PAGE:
Tuesday, March 5, 2013

On Scene Review: StatPacks: G1 Bolus Medication Pack

About our Reviewer: I’m Scot A. Kreger PHRN. I started in EMS in 1984 as an Army Medic stationed at Ft. Ritchie, Md. While serving at Ft. Ritchie I obtained my Emergency Medical Technician.  Shortly after my discharge from the Army 1987 I became a Paramedic . In 2004 I graduated from Delaware County Community College with my Nursing Degree and started working at Brandywine Hospital. After 2 years of working in the Emergency Department I transferred to Medic 93 where I currently work for BWH.  So all told I have 30 years Emergency Medical Service experience. 

StatPacks. That name means quality and respect for EMS gear for either the BLS provider or the ALS provider. I’ve had the chance over the last few months to use and review an ALS version of this great medication pack. This quality is second to none! It’s well built, and tough and for that I give it high marks and recommend it for your use.

You can either carry it using the canvas handle at the top or sling it over your shoulder like a backpack.

However, once I opened up the pack, I did have a small problem. I don’t really feel it was laid out well for all the medications an ALS provider uses. I felt the clear see-though slots that the medication vials go into needed to be larger, and possibly staggered. There is also a problem with the prefilled medications like Epi, D50 and Lidocaine. I found there was no place to secure them in the bag unless you take them out of their boxes. The same is true with IV solutions.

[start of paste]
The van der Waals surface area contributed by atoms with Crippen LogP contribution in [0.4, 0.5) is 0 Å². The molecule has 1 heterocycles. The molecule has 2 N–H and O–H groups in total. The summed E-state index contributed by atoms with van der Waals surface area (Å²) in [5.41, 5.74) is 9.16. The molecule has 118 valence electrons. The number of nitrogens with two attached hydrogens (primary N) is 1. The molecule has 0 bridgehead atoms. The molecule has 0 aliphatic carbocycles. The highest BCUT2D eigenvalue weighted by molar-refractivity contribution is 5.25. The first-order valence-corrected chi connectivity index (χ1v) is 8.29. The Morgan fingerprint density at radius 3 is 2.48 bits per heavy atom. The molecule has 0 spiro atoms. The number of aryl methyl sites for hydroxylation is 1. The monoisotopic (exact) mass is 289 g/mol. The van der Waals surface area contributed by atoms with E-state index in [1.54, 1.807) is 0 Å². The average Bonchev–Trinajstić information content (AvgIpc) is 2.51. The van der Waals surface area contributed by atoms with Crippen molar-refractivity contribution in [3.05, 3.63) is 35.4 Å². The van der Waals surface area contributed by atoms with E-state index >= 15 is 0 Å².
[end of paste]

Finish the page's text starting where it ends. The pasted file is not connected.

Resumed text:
Now, I set my Statpak up to work as both a First-In bag with my ALS medications and an Airway Bag. I had trouble with the elastic loops for the ET Tubes, as they needed to be just a little larger. I could only carry 1 tube (still in it’s wrapper) per loop. I also had no place in the bag to secure the BVM, or the mechanical ET Tube holding device. Now, there is an area that is large enough for all this plus other O2 supplies, I just wished it had a way to secure that equipment in place.

I did not find weight to be a problem with the medication pack. and I found it to be easier to handle and carry than some other ALS and BLS versions. The thing I loved was that it had plenty of room, it just needed to be laid out better with a few of the other additions I noted.

To check out the StatPacks on our website, click here.

According to StatPacks, " StatPacks modular equipment bags can be pre-loaded to accommodate different situations. Keep pre-packed modules ready to meet specific ALS requirements…and others for Basic Life Support. Then you can grab and install only the gear you need for each call. It’s a system that provides a place for everything and puts everything in its place—for superior organization, faster reaction, and unprecedented accessibility at the scene. Durable mesh and clear urethane windows, in the both primary pack and removable modules, let you identify contents at a glance. Click, zip, roll—every thing is at your fingertips. StatPacks simply make you faster, and better, at what you do."

No comments: